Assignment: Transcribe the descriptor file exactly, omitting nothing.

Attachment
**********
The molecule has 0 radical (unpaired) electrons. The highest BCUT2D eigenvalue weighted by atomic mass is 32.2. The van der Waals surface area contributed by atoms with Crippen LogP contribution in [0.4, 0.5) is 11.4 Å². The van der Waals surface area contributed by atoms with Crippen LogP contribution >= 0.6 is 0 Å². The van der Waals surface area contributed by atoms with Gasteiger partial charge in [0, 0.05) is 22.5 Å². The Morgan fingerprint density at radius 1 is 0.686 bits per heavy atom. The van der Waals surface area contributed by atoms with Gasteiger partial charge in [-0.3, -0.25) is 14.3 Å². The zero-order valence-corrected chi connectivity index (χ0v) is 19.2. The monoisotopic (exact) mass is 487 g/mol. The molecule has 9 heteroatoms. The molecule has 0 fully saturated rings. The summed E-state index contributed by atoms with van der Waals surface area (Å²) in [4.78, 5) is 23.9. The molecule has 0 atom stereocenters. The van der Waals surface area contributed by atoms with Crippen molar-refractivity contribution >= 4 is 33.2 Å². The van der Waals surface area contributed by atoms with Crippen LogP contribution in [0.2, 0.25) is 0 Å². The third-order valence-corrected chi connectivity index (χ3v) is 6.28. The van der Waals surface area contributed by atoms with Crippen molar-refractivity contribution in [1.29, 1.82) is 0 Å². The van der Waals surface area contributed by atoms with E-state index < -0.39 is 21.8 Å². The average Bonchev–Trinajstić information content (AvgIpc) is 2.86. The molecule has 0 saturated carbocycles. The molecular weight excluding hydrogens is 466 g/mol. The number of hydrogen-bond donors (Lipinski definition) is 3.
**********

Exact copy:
The molecule has 0 radical (unpaired) electrons. The highest BCUT2D eigenvalue weighted by atomic mass is 32.2. The van der Waals surface area contributed by atoms with Crippen LogP contribution in [0.4, 0.5) is 11.4 Å². The van der Waals surface area contributed by atoms with Crippen LogP contribution >= 0.6 is 0 Å². The van der Waals surface area contributed by atoms with Gasteiger partial charge in [0, 0.05) is 22.5 Å². The Morgan fingerprint density at radius 1 is 0.686 bits per heavy atom. The van der Waals surface area contributed by atoms with Gasteiger partial charge in [-0.3, -0.25) is 14.3 Å². The zero-order valence-corrected chi connectivity index (χ0v) is 19.2. The monoisotopic (exact) mass is 487 g/mol. The molecule has 9 heteroatoms. The molecule has 0 fully saturated rings. The summed E-state index contributed by atoms with van der Waals surface area (Å²) in [4.78, 5) is 23.9. The molecule has 0 atom stereocenters. The van der Waals surface area contributed by atoms with Crippen molar-refractivity contribution >= 4 is 33.2 Å². The van der Waals surface area contributed by atoms with Crippen LogP contribution in [0.2, 0.25) is 0 Å². The third-order valence-corrected chi connectivity index (χ3v) is 6.28. The van der Waals surface area contributed by atoms with Crippen molar-refractivity contribution in [1.29, 1.82) is 0 Å². The van der Waals surface area contributed by atoms with E-state index < -0.39 is 21.8 Å². The average Bonchev–Trinajstić information content (AvgIpc) is 2.86. The molecule has 0 saturated carbocycles. The molecular weight excluding hydrogens is 466 g/mol. The number of hydrogen-bond donors (Lipinski definition) is 3.